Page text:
Getting More Women (and Women of Color) on State and Federal Courts

Wooden gavel with blurred scales of justice in the background

20160111_Judges_WOCAppealToday, the Senate Judiciary Committee held a hearing for two federal judicial nominees.  As those who have been following the Senate Judiciary Committee’s persistent refusal do #DoYourJob this Congress are well aware, this is a fairly rare occurrence. Even rarer: that the two nominees at this hearing are both AAPI women.  Lucy Koh, currently a district court judge on the Northern District of California, has been nominated to the U.S. Court of Appeals for the Ninth Circuit, and Florence Pan, currently a judge on D.C.’s Superior Court, has been nominated to a seat on the U.S. District Court for the District of Columbia.  Judge Koh, the first Korean-American federal judge, would, if confirmed, become only the second AAPI woman to sit on a federal court of appeal.  And if confirmed, Judge Pan would be the first AAPI judge on the federal district court in D.C.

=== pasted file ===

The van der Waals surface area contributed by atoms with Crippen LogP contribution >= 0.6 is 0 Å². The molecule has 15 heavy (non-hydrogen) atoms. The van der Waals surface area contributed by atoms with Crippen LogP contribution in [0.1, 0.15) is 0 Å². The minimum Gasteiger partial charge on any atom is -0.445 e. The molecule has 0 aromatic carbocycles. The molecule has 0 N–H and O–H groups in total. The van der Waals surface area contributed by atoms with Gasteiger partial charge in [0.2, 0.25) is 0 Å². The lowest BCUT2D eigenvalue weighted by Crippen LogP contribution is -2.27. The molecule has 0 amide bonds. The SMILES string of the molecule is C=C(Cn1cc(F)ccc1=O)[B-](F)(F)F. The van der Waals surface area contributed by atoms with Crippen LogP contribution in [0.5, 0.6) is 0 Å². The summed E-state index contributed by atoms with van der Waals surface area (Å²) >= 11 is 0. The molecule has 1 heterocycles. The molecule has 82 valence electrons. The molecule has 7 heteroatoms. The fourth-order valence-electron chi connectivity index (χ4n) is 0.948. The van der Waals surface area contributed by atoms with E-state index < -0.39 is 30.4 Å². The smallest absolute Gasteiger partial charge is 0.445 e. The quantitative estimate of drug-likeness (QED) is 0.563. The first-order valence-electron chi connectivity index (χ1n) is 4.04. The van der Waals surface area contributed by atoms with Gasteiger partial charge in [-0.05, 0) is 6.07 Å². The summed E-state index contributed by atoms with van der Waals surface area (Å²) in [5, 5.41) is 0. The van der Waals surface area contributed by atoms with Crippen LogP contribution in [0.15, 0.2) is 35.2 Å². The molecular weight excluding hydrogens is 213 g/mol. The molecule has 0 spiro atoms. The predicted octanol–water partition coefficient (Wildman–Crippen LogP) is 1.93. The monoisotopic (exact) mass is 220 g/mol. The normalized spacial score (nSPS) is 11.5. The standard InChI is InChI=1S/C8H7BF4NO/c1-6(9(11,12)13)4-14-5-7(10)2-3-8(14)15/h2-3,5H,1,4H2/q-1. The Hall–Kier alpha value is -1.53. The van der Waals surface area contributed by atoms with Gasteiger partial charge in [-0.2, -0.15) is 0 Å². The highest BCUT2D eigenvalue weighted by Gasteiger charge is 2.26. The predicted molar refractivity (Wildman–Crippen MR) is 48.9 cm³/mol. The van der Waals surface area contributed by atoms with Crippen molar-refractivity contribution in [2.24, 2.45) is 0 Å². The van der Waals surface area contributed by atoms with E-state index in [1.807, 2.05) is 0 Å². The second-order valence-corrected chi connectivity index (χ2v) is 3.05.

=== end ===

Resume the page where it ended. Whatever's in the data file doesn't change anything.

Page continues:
The nominations of Judges Koh and Pan are reflective of recent, sustained efforts to improve the quality of justice for all by creating more representative federal courts. Even though women make up half the population – and almost half of law students – only about one-third of active federal judges are women, and only one-tenth are women of color. Recent scholarship has highlighted the inadequate representation of women and minorities on state courts as well. The authors of The Gavel Gap found that fewer than one-third of state court judges are women, with women of color making up a dismal 8% of state trial and appellate courts. We can, and should, do better on both our federal and state courts.
The failure of our courts to reflect our diverse population is a pervasive problem, and one that matters deeply to our justice system.  We need to redouble our efforts to increase the diversity—both demographic and experiential—of judges on the federal and state level.